My dog has crusty scabs on his back and this led me to conduct some research on what the causes could be. I discovered quite some skin conditions that I have known about but which I could not associate with scabbing, which is likely to occur if they are left to develop into severity. Below we explore crusty scabs on dogs back, their causes, treatment and why they may appear red, blood or black.
My Dog Has Crusty Scabs on His Back
My dog has crusty scabs on his back. What does this mean? Scabbing on the skin is normally a protective response. Scabs form in areas where your dog has previously been wounded to protect the area from germs as well as to protect the cells beneath from exposure and allow them time to heal. Scabs normally tend to be dark red or brown and crusty. At times, though, black scabs may appear on the skin.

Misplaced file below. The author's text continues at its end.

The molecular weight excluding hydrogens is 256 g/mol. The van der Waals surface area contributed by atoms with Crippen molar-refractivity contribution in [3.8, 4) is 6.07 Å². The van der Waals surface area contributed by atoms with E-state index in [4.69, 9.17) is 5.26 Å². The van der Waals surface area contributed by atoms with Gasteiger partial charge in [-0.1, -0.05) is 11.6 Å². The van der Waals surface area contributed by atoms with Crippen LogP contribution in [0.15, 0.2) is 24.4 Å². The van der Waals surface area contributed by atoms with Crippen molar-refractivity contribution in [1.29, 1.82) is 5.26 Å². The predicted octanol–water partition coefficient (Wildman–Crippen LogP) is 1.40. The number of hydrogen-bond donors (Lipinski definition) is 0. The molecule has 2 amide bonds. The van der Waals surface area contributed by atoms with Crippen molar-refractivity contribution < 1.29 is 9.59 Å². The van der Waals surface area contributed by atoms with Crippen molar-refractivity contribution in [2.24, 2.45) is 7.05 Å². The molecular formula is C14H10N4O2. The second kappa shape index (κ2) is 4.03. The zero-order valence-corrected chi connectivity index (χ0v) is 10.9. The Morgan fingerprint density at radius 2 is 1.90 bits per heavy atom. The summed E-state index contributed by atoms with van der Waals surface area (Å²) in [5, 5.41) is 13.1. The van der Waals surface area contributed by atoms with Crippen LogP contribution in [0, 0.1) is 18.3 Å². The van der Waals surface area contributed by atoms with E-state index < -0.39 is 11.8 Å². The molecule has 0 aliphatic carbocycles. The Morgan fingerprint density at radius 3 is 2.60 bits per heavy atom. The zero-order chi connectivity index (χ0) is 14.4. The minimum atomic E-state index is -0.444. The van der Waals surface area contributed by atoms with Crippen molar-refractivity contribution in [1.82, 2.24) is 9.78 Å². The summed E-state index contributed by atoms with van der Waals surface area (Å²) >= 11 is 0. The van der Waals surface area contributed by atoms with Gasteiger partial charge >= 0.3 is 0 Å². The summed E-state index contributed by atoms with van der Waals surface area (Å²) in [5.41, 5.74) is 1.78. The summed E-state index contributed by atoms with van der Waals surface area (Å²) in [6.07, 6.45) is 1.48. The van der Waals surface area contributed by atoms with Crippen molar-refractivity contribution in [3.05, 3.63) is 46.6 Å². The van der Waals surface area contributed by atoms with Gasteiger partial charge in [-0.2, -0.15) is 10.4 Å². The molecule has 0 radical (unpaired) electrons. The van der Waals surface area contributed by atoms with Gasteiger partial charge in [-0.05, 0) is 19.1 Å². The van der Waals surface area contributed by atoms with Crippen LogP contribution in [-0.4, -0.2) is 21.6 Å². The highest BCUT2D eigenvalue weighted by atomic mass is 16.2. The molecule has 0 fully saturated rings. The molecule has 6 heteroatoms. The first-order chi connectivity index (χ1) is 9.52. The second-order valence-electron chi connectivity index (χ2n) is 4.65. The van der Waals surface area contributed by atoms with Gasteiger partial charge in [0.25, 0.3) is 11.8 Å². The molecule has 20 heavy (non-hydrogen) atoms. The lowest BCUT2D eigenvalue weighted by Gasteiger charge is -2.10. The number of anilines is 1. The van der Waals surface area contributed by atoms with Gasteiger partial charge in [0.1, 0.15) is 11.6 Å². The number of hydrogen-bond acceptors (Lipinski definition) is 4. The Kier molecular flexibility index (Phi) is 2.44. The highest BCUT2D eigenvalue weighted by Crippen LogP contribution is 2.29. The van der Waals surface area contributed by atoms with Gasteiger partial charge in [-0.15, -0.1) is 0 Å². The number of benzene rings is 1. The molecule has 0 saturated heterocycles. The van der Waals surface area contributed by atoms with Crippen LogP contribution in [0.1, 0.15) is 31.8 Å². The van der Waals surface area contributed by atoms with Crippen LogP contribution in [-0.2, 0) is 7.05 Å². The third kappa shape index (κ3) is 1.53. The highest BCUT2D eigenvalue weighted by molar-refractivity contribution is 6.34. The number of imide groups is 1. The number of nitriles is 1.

Beneath the crusty scabs is raw skin that is undergoing healing. Once the healing process is done, the scab falls off revealing new healthy skin. There are a number of reasons why your dog’s skin may be hurting resulting in the formation of crusty scabs.
Possible Reasons Why My Dog has Crusty Scabs on his Back
Upon conducting some research online, the available information indicated that quite a number of factors could result in scabbing. These include: